Questions about the actions and purposes of American corporations have been with us as long as corporations themselves. Both the questions and the answers to them have varied widely over time. The Occupy Wall Street movement that began in New York City in September 2011, spreading thereafter to other cities, raised or reiterated some of the basic questions about how well these American institutions work. The questions being raised today cover a wide range of issues.
Why, during the ongoing financial and economic crises that broke out beginning in 2007, did large financial institutions and industrial firms teetering on the brink of failure–often because of their own misguided strategies and decisions–get bailed out by the federal government? Why did the government seemingly do much less for homeowners facing foreclosures on houses now worth less than the mortgage debt incurred to buy them, perhaps because they had lost their jobs in the economic downturn and could not afford the mortgage payments due?
Why do the profits of American corporations and the compensations of their executives stay high and even rise in some cases while jobs disappear and both economic growth and median family incomes stagnate? Why does the judicial branch join in to strengthen the influence of corporations, financial and nonfinancial, as with the Supreme Court’s Citizens United decision in 2010? That decision granted corporations relatively unlimited free-speech rights to spend corporate funds in electoral politics.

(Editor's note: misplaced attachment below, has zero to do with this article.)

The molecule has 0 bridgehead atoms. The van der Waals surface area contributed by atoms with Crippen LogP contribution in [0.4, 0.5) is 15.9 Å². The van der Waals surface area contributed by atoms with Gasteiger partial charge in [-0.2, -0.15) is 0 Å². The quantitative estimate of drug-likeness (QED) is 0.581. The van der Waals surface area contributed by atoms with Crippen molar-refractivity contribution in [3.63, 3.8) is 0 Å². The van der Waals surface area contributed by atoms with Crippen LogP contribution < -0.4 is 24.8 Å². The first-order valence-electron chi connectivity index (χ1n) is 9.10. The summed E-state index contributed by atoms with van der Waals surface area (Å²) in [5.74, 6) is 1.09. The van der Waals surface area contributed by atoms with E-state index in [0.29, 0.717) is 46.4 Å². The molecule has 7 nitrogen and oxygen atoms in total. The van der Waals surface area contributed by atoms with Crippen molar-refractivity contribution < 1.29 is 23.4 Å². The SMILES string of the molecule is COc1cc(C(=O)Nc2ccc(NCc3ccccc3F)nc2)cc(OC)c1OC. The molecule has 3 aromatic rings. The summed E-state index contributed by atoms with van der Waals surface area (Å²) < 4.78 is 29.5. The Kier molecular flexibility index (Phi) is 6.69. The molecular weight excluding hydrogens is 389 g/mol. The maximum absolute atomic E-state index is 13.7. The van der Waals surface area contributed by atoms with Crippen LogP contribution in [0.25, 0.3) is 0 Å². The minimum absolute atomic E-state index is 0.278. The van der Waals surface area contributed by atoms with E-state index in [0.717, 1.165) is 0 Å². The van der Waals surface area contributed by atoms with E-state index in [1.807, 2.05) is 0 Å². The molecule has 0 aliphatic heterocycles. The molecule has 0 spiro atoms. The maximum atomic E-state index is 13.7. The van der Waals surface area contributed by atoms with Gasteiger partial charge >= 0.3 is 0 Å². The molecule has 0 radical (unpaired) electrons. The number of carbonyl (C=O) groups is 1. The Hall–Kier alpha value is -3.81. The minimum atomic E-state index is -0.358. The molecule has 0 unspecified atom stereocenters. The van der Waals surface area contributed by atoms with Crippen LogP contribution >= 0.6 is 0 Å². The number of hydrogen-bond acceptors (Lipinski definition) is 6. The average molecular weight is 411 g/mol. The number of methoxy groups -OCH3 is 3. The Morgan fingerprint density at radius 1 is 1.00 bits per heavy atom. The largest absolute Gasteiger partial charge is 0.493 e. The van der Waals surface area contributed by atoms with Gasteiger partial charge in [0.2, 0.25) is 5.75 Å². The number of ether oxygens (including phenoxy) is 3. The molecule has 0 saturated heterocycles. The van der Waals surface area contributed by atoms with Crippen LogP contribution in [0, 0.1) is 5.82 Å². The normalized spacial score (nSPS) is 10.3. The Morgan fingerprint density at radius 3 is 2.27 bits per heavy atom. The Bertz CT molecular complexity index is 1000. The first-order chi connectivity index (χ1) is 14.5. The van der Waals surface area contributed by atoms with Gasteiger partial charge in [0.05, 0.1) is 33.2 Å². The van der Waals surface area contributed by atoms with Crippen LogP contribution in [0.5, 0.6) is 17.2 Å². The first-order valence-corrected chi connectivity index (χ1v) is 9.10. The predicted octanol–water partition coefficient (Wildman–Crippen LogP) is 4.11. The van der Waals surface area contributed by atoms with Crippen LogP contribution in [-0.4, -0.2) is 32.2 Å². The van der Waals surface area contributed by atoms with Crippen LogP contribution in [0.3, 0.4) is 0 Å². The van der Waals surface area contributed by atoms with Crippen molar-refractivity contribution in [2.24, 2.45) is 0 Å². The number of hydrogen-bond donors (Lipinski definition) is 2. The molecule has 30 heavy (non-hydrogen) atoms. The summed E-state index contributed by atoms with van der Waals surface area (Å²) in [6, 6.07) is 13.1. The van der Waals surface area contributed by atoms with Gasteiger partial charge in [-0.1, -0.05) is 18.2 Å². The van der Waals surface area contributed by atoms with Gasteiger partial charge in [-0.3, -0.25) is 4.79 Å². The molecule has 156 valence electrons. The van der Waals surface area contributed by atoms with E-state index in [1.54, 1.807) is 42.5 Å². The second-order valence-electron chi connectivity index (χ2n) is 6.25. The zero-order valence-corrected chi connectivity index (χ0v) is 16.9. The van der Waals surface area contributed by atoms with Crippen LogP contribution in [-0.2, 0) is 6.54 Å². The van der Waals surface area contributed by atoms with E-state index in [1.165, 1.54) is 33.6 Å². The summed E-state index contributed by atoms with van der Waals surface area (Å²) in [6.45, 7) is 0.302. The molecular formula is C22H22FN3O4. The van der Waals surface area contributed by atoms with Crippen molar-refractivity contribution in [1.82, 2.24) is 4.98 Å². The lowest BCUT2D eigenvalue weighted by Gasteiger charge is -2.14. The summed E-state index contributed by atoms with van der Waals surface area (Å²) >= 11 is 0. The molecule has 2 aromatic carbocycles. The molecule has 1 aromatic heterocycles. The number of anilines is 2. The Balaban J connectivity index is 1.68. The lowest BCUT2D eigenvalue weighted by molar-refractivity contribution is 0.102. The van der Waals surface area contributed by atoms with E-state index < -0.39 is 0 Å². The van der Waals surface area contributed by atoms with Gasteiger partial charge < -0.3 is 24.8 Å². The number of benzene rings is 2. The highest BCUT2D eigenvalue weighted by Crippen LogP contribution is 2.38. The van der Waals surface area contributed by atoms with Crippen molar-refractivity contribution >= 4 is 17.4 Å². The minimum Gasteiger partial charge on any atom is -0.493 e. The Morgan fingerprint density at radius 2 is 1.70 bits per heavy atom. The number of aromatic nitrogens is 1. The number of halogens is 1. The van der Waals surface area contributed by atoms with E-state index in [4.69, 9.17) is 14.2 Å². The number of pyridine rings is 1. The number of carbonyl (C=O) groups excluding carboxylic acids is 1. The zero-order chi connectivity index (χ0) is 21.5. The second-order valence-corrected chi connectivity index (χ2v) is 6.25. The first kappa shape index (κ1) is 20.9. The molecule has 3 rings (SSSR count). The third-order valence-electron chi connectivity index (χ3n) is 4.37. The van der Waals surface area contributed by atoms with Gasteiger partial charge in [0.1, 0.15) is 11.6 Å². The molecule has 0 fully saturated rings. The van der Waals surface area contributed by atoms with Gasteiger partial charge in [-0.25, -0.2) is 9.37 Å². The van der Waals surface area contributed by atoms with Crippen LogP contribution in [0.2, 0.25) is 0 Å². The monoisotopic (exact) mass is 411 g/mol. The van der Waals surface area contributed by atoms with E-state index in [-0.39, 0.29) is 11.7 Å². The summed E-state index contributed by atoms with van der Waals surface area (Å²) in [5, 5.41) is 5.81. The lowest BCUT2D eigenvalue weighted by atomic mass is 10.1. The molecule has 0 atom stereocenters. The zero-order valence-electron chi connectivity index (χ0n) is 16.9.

It is not the first time in U.S. history that people have wondered whether ours is a government of the people or a government of the corporations, by the corporations, and for the corporations. Such fears are as old as the republic. They were present in the 1790s, when the United States began to lead the world in the development of the corporation as the most dynamic form of modern business enterprise. They arose again in the financial and economic crises of the late 1830s and early 1840s, after state legislatures had created thousands of corporations. In the decades around the turn of the twentieth century, when many corporations became very large, the fear of corporate power resurfaced, leading to antitrust laws and federal regulation. The crises of the Great Depression led to further restraints on the financial and economic powers of corporations.